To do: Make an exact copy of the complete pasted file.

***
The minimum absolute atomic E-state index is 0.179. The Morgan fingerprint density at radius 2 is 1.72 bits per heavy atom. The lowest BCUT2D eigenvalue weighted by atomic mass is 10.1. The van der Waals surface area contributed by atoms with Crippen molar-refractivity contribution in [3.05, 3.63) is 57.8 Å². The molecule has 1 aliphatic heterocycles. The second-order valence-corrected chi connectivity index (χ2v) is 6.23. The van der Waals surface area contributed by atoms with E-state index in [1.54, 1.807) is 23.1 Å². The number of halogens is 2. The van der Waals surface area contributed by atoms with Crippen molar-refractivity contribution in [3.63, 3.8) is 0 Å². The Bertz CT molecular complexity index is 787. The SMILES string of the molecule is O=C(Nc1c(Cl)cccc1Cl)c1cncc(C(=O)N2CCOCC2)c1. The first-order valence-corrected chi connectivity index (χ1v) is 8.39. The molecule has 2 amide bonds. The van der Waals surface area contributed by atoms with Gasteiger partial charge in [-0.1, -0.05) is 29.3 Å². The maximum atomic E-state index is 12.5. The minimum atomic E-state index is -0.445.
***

The minimum absolute atomic E-state index is 0.179. The Morgan fingerprint density at radius 2 is 1.72 bits per heavy atom. The lowest BCUT2D eigenvalue weighted by atomic mass is 10.1. The van der Waals surface area contributed by atoms with Crippen molar-refractivity contribution in [3.05, 3.63) is 57.8 Å². The molecule has 1 aliphatic heterocycles. The second-order valence-corrected chi connectivity index (χ2v) is 6.23. The van der Waals surface area contributed by atoms with E-state index in [1.54, 1.807) is 23.1 Å². The number of halogens is 2. The van der Waals surface area contributed by atoms with Crippen molar-refractivity contribution in [3.63, 3.8) is 0 Å². The Bertz CT molecular complexity index is 787. The SMILES string of the molecule is O=C(Nc1c(Cl)cccc1Cl)c1cncc(C(=O)N2CCOCC2)c1. The first-order valence-corrected chi connectivity index (χ1v) is 8.39. The molecule has 2 amide bonds. The van der Waals surface area contributed by atoms with Gasteiger partial charge in [-0.1, -0.05) is 29.3 Å². The maximum atomic E-state index is 12.5. The minimum atomic E-state index is -0.445.